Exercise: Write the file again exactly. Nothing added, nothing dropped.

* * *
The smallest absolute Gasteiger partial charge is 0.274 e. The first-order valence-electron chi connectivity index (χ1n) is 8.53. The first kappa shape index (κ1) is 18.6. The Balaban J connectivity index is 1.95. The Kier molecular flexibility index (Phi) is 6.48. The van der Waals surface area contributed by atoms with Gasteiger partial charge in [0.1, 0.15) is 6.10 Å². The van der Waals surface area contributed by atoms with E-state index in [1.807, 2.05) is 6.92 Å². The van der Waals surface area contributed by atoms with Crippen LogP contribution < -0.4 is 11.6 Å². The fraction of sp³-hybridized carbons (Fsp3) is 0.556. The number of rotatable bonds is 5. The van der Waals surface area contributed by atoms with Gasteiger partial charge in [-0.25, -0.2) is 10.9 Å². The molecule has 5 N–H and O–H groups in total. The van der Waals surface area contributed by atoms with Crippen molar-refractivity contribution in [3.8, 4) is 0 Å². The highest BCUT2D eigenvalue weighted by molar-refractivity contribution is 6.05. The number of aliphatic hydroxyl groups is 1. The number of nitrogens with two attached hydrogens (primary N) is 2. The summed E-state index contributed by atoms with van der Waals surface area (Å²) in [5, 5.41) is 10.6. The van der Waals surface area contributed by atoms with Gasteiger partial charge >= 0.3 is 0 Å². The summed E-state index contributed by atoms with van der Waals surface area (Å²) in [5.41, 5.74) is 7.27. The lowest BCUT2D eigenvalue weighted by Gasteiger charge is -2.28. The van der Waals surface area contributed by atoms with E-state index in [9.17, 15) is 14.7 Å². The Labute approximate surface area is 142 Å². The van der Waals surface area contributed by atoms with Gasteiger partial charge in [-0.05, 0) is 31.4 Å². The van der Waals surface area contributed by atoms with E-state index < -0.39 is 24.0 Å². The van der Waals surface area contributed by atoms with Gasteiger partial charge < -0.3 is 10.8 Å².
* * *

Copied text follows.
The smallest absolute Gasteiger partial charge is 0.274 e. The first-order valence-electron chi connectivity index (χ1n) is 8.53. The first kappa shape index (κ1) is 18.6. The Balaban J connectivity index is 1.95. The Kier molecular flexibility index (Phi) is 6.48. The van der Waals surface area contributed by atoms with Gasteiger partial charge in [0.1, 0.15) is 6.10 Å². The van der Waals surface area contributed by atoms with E-state index in [1.807, 2.05) is 6.92 Å². The van der Waals surface area contributed by atoms with Crippen LogP contribution < -0.4 is 11.6 Å². The fraction of sp³-hybridized carbons (Fsp3) is 0.556. The number of rotatable bonds is 5. The van der Waals surface area contributed by atoms with Gasteiger partial charge in [-0.25, -0.2) is 10.9 Å². The molecule has 5 N–H and O–H groups in total. The van der Waals surface area contributed by atoms with Crippen molar-refractivity contribution in [3.8, 4) is 0 Å². The highest BCUT2D eigenvalue weighted by molar-refractivity contribution is 6.05. The number of aliphatic hydroxyl groups is 1. The number of nitrogens with two attached hydrogens (primary N) is 2. The summed E-state index contributed by atoms with van der Waals surface area (Å²) in [5, 5.41) is 10.6. The van der Waals surface area contributed by atoms with Gasteiger partial charge >= 0.3 is 0 Å². The summed E-state index contributed by atoms with van der Waals surface area (Å²) in [5.41, 5.74) is 7.27. The lowest BCUT2D eigenvalue weighted by Gasteiger charge is -2.28. The van der Waals surface area contributed by atoms with E-state index in [9.17, 15) is 14.7 Å². The Labute approximate surface area is 142 Å². The van der Waals surface area contributed by atoms with Gasteiger partial charge in [-0.05, 0) is 31.4 Å². The van der Waals surface area contributed by atoms with E-state index < -0.39 is 24.0 Å². The van der Waals surface area contributed by atoms with Gasteiger partial charge < -0.3 is 10.8 Å².